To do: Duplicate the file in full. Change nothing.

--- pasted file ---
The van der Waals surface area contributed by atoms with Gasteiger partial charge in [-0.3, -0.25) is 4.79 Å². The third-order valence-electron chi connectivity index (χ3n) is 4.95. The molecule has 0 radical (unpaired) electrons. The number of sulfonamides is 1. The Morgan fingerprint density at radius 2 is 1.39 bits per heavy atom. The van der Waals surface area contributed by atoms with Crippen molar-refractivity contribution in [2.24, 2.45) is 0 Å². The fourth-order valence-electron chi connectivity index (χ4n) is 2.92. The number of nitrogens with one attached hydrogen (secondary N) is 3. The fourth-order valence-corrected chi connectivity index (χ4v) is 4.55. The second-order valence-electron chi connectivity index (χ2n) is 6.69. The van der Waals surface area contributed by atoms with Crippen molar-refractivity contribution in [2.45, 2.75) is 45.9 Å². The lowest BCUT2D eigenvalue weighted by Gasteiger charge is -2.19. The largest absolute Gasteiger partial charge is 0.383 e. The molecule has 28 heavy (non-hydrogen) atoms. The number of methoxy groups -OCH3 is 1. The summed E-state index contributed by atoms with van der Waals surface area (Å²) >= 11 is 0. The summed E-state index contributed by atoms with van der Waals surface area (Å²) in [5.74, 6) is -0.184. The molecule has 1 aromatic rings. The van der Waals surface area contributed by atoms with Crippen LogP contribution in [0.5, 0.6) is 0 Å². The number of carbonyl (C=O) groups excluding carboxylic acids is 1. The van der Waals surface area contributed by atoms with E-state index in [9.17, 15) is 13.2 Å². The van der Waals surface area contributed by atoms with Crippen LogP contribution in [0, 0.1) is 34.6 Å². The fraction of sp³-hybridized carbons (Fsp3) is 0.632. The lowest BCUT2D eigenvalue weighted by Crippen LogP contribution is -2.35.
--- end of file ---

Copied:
The van der Waals surface area contributed by atoms with Gasteiger partial charge in [-0.3, -0.25) is 4.79 Å². The third-order valence-electron chi connectivity index (χ3n) is 4.95. The molecule has 0 radical (unpaired) electrons. The number of sulfonamides is 1. The Morgan fingerprint density at radius 2 is 1.39 bits per heavy atom. The van der Waals surface area contributed by atoms with Crippen molar-refractivity contribution in [2.24, 2.45) is 0 Å². The fourth-order valence-electron chi connectivity index (χ4n) is 2.92. The number of nitrogens with one attached hydrogen (secondary N) is 3. The fourth-order valence-corrected chi connectivity index (χ4v) is 4.55. The second-order valence-electron chi connectivity index (χ2n) is 6.69. The van der Waals surface area contributed by atoms with Crippen molar-refractivity contribution in [2.45, 2.75) is 45.9 Å². The lowest BCUT2D eigenvalue weighted by Gasteiger charge is -2.19. The largest absolute Gasteiger partial charge is 0.383 e. The molecule has 28 heavy (non-hydrogen) atoms. The number of methoxy groups -OCH3 is 1. The summed E-state index contributed by atoms with van der Waals surface area (Å²) >= 11 is 0. The summed E-state index contributed by atoms with van der Waals surface area (Å²) in [5.74, 6) is -0.184. The molecule has 1 aromatic rings. The van der Waals surface area contributed by atoms with Crippen LogP contribution in [0.5, 0.6) is 0 Å². The number of carbonyl (C=O) groups excluding carboxylic acids is 1. The van der Waals surface area contributed by atoms with E-state index in [9.17, 15) is 13.2 Å². The van der Waals surface area contributed by atoms with Crippen LogP contribution in [0, 0.1) is 34.6 Å². The fraction of sp³-hybridized carbons (Fsp3) is 0.632. The lowest BCUT2D eigenvalue weighted by Crippen LogP contribution is -2.35.